Harlem on the cutting edge of dance trends

HARLEM, Manhattan — Dance has been at the heart of the culture uptown dating all the way back to the Harlem Renaissance.

Starting in the 1920s on Lenox Avenue, The Savoy Ballroom was more than just a place to party.

“You had to have on a suit. You had to have on a tie,” explained Lindy Hop dancer Brian Davis.

Everyone was welcome at the Savoy Ballroom, as long as you could dance.

“They had a no discrimination policy,” said dancer Julia Loving.

Several styles of street dance from Happy Feet to the Lindy Hop started on the streets of Harlem and were refined at the Savoy and later shined in Hollywood.

“Lindy Hop began to travel all over the world," Davis explained.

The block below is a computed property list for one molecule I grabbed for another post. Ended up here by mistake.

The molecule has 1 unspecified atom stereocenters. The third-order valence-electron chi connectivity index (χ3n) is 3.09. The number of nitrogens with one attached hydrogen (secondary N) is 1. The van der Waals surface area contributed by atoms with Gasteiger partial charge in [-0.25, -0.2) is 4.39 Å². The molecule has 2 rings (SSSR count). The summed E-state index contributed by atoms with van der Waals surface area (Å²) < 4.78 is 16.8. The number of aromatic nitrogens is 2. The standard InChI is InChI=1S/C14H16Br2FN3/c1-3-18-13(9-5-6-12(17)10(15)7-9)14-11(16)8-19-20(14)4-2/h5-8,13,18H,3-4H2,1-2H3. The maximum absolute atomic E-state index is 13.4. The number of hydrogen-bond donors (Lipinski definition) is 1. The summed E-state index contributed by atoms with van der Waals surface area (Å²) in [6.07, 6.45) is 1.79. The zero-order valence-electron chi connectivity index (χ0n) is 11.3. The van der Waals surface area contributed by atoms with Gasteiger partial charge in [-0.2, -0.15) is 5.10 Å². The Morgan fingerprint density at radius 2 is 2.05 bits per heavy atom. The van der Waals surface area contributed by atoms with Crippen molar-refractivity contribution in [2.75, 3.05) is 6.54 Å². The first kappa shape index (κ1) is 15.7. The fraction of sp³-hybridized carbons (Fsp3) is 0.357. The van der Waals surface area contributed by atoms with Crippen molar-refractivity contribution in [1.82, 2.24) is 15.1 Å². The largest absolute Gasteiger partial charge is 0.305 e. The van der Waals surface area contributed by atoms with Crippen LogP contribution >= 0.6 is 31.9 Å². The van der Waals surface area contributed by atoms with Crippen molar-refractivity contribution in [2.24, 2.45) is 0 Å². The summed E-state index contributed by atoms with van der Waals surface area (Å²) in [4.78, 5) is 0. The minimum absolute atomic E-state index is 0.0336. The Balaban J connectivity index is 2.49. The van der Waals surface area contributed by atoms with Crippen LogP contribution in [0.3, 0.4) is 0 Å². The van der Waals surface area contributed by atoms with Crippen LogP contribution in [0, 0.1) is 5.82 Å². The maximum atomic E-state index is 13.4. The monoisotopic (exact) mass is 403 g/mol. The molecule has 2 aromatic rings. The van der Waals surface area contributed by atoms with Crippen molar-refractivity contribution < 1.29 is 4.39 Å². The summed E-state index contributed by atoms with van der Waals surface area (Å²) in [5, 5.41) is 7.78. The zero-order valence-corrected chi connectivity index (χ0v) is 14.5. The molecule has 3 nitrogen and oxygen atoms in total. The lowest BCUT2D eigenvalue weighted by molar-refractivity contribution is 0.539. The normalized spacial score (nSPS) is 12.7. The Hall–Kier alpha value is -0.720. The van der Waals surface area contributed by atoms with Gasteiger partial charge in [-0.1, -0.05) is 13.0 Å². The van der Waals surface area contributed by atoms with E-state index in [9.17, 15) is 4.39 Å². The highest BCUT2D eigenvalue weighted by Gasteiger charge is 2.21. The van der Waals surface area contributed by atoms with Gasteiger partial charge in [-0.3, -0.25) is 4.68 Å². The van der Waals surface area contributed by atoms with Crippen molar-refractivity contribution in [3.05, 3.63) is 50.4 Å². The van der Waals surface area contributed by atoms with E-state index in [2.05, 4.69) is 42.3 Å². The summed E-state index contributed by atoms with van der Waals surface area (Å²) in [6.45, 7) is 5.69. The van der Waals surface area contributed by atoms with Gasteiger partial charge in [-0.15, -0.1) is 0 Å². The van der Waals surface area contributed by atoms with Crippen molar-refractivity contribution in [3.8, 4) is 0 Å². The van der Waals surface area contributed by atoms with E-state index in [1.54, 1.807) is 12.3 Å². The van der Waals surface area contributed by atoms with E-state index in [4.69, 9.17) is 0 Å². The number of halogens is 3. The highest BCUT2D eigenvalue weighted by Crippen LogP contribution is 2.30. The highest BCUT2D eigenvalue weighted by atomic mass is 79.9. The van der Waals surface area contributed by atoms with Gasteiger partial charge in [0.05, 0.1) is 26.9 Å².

The Savoy Ballroom closed their doors in the 1950s. A decade later a new chapter of dance uptown was born.

“Arthur Mitchell provided a space for dancers of color that, back in the 60s, was unheard of: doing classical ballet,” said Donald Williams.

Mitchell started the Dance Theatre of Harlem. Fifty years later the company continues to nurture dancers uptown and “keep moving forward with eyes on the past as well,” Williams told PIX11.

Harlem remains on the cutting edge of dance trends. Chrybaby Cozie is one of the creators of lite feet.

Chrybaby Cozie described the style saying “what makes lite feet unique is the energy.”

There is a new generation of lite feet dancers including Kid Break and 9-year-old Taylah.

Notice: you are using an outdated browser. Microsoft does not recommend using IE as your default browser. Some features on this website, like video and images, might not work properly. For the best experience, please upgrade your browser.